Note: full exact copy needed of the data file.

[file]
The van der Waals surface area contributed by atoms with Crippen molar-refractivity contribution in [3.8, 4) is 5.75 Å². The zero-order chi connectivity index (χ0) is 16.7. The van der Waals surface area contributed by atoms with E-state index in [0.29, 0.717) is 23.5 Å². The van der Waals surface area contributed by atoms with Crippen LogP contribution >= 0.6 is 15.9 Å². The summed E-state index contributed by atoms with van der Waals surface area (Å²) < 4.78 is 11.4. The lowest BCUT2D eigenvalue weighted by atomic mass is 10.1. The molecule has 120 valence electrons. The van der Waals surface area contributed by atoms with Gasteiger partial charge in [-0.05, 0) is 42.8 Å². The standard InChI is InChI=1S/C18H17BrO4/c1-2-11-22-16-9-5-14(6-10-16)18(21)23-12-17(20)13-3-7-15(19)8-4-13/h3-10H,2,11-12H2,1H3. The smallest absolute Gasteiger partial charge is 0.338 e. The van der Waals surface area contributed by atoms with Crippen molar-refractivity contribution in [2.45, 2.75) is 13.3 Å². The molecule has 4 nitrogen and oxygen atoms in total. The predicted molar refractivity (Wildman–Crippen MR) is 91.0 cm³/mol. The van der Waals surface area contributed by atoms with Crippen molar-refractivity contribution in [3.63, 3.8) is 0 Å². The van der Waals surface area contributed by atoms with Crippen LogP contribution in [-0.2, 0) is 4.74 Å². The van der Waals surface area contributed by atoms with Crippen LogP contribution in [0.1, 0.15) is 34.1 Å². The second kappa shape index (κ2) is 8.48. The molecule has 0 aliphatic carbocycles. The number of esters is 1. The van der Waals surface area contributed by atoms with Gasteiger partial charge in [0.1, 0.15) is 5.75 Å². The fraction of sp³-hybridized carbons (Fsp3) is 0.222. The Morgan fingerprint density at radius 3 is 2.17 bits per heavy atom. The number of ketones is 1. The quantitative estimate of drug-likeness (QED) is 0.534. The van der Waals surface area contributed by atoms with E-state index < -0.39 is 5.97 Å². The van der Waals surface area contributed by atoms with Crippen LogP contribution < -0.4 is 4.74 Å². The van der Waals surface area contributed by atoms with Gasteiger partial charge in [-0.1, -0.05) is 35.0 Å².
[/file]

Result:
The van der Waals surface area contributed by atoms with Crippen molar-refractivity contribution in [3.8, 4) is 5.75 Å². The zero-order chi connectivity index (χ0) is 16.7. The van der Waals surface area contributed by atoms with E-state index in [0.29, 0.717) is 23.5 Å². The van der Waals surface area contributed by atoms with Crippen LogP contribution >= 0.6 is 15.9 Å². The summed E-state index contributed by atoms with van der Waals surface area (Å²) < 4.78 is 11.4. The lowest BCUT2D eigenvalue weighted by atomic mass is 10.1. The molecule has 120 valence electrons. The van der Waals surface area contributed by atoms with Gasteiger partial charge in [-0.05, 0) is 42.8 Å². The standard InChI is InChI=1S/C18H17BrO4/c1-2-11-22-16-9-5-14(6-10-16)18(21)23-12-17(20)13-3-7-15(19)8-4-13/h3-10H,2,11-12H2,1H3. The smallest absolute Gasteiger partial charge is 0.338 e. The van der Waals surface area contributed by atoms with Crippen molar-refractivity contribution in [2.45, 2.75) is 13.3 Å². The molecule has 4 nitrogen and oxygen atoms in total. The predicted molar refractivity (Wildman–Crippen MR) is 91.0 cm³/mol. The van der Waals surface area contributed by atoms with Crippen molar-refractivity contribution in [3.63, 3.8) is 0 Å². The van der Waals surface area contributed by atoms with Crippen LogP contribution in [-0.2, 0) is 4.74 Å². The van der Waals surface area contributed by atoms with Crippen LogP contribution in [0.1, 0.15) is 34.1 Å². The second kappa shape index (κ2) is 8.48. The molecule has 0 aliphatic carbocycles. The number of esters is 1. The van der Waals surface area contributed by atoms with Gasteiger partial charge in [0.1, 0.15) is 5.75 Å². The fraction of sp³-hybridized carbons (Fsp3) is 0.222. The Morgan fingerprint density at radius 3 is 2.17 bits per heavy atom. The number of ketones is 1. The quantitative estimate of drug-likeness (QED) is 0.534. The van der Waals surface area contributed by atoms with E-state index < -0.39 is 5.97 Å². The van der Waals surface area contributed by atoms with Crippen LogP contribution < -0.4 is 4.74 Å². The van der Waals surface area contributed by atoms with Gasteiger partial charge in [-0.1, -0.05) is 35.0 Å².